Once a Charger, Always a Charger: university honors faculty members with memorial service


Photo courtesy of Charger Bulletin/Justin Coviello.

The community gathers to commemorate faculty members, West Haven, April 5, 2023.

Life is precious; it’s perhaps the simplest fact that we will ever know and yet one which we may never truly grasp until it affects us in the most permanent way. Sadly, it is a fact that the university has had to grapple with far too often in recent months.

The university hosted a faculty memorial service this past Wednesday to celebrate the lives of seven professors who passed away in the past year. Professors Charlie Coleman, Howard Harris, Craig Parker, Anshuman Prasad, Baldev Sachdeva, Thurmon Whitley and Kento Yasuhara were honored in a joint celebration of life.

Tributes for those lost were delivered by various faculty members and students who saw them as more than just colleagues or professors; they were friends and mentors whom they looked forward to seeing.

The remembrance began with opening remarks from Nancy Savage, interim provost and vice president of academic affairs. Brett McCormick, chair of the division of humanities, delivered a verse from the Hindu Bhagavad Gita, followed by the director of the masters of public administration (MPA) program, Christy Smith, reciting the poem “We Remember Them,” which moved her and others to tears. Campus Chaplain Martin O’Connor led a prayer and blessing, offering kind words to all who were honored that night.

“They, like many of us, were governed by the cherished and familiar rhythms of academic life,” O’Connor said. “Classes to teach, papers to read, students to advise… it was a life they loved, and taught so many of us to love as well.”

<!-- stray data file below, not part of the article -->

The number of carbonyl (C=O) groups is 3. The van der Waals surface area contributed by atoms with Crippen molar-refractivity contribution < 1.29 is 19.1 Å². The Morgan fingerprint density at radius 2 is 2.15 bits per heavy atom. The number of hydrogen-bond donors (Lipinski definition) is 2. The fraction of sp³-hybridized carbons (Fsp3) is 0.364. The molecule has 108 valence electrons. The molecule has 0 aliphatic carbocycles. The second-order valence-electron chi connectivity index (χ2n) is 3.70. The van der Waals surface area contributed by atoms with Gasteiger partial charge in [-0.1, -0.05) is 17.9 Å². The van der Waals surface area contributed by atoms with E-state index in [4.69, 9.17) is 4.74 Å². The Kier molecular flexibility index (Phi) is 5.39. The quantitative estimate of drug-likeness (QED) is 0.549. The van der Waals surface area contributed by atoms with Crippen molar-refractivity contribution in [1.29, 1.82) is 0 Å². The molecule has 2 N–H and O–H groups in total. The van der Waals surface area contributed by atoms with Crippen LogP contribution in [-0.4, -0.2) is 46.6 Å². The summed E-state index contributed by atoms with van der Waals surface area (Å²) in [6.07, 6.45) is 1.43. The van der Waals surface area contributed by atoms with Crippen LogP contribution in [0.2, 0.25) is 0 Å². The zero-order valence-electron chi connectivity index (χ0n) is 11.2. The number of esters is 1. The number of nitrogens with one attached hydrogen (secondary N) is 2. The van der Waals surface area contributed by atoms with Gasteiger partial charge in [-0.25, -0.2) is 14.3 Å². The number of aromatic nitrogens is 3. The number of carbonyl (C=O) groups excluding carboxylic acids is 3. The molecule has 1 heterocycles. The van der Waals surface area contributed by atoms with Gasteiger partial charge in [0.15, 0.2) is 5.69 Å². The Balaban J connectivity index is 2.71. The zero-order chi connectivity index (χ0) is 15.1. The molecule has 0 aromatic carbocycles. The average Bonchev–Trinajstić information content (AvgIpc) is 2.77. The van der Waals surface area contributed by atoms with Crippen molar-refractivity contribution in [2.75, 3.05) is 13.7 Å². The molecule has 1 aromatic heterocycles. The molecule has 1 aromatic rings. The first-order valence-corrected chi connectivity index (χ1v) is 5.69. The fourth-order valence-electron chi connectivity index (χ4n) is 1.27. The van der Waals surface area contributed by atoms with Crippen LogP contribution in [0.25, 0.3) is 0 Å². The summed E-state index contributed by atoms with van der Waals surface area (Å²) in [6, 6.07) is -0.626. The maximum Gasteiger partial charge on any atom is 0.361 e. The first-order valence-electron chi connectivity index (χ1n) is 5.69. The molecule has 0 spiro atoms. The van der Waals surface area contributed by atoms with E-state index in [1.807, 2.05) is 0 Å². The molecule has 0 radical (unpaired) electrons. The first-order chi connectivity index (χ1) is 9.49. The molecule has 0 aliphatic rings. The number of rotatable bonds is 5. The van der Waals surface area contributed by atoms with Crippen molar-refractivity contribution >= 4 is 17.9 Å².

Criminal justice professor Bobby McDonald and public administration professor Cynthia Conrad delivered testimonies to the character of Charlie Coleman. McDonald’s words were layered with light humor and sentimentality for his former professor which garnered a few laughs from the audience, while Conrad spoke glowingly of Coleman as a colleague, mentor and person.

“If we measure a life well lived by what we leave behind, Charlie lived a very successful life,” Conrad said. “He had a wonderful home life and he left behind two successful children… At [the University of New Haven] the scope of what he left here and his vision here is all around us, and it should endure for many years.”

Forensic science professor Tim Palmback spoke about Howard Harris. Palmback acknowledged that many in attendance might not have interacted with Harris, as he only taught at the university until 2003 and served as a professor emeritus until his death; however, he offered enough insight into Howard’s dedication to his students and his craft that it helped audience members feel like they knew him, even if just a little bit.

“He was on campus more than most faculty,” Palmback said. “He loved innovative ideas, he loved crazy ideas, he loved challenging ideas and he loved teaching that to anybody who would have the mind or heart to doing the same, whether they were students or fellow faculty members.”

Criminal justice professor Cassandra Sedelmaier spoke next about Craig Parker. Sedelmaier took the audience on a journey through both her undergraduate and graduate experience, as she had Parker as an instructor in both and explained how she attempts to embody her mentor’s ability to be a caring and devoted professor as a first-year instructor at the university.

“As a first-year faculty member, when I think about the type of mentor that I want to be to my students… Craig Parker is always one of my strongest inspirations as an instructor and a mentor,” Sedelmaier said. “He challenged me throughout my career… and he took genuine joy in the success of his students and happiness of those around him.”